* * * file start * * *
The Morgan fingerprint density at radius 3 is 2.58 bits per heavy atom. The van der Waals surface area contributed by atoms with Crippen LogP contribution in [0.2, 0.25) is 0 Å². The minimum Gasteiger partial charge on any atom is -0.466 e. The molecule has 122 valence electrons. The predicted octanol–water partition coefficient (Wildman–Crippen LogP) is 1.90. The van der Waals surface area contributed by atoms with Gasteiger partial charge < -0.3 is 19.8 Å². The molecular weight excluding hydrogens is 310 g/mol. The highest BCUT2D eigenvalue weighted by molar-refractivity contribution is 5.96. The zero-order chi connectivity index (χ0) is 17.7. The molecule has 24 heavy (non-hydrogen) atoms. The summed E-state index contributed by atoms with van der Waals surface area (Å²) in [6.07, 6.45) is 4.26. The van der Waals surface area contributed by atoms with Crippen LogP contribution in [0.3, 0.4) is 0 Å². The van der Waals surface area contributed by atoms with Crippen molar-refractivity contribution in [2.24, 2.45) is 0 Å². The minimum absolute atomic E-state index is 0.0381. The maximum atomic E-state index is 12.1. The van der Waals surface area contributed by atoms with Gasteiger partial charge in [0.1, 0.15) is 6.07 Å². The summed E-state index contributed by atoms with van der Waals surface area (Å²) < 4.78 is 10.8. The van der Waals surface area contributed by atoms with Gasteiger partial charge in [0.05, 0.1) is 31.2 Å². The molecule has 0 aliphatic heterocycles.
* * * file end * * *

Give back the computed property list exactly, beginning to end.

The Morgan fingerprint density at radius 3 is 2.58 bits per heavy atom. The van der Waals surface area contributed by atoms with Crippen LogP contribution in [0.2, 0.25) is 0 Å². The minimum Gasteiger partial charge on any atom is -0.466 e. The molecule has 122 valence electrons. The predicted octanol–water partition coefficient (Wildman–Crippen LogP) is 1.90. The van der Waals surface area contributed by atoms with Gasteiger partial charge < -0.3 is 19.8 Å². The molecular weight excluding hydrogens is 310 g/mol. The highest BCUT2D eigenvalue weighted by molar-refractivity contribution is 5.96. The zero-order chi connectivity index (χ0) is 17.7. The molecule has 24 heavy (non-hydrogen) atoms. The summed E-state index contributed by atoms with van der Waals surface area (Å²) in [6.07, 6.45) is 4.26. The van der Waals surface area contributed by atoms with Crippen LogP contribution in [0.3, 0.4) is 0 Å². The van der Waals surface area contributed by atoms with Crippen molar-refractivity contribution in [2.24, 2.45) is 0 Å². The minimum absolute atomic E-state index is 0.0381. The maximum atomic E-state index is 12.1. The van der Waals surface area contributed by atoms with Gasteiger partial charge in [0.1, 0.15) is 6.07 Å². The summed E-state index contributed by atoms with van der Waals surface area (Å²) < 4.78 is 10.8. The van der Waals surface area contributed by atoms with Gasteiger partial charge in [0.05, 0.1) is 31.2 Å². The molecule has 0 aliphatic heterocycles.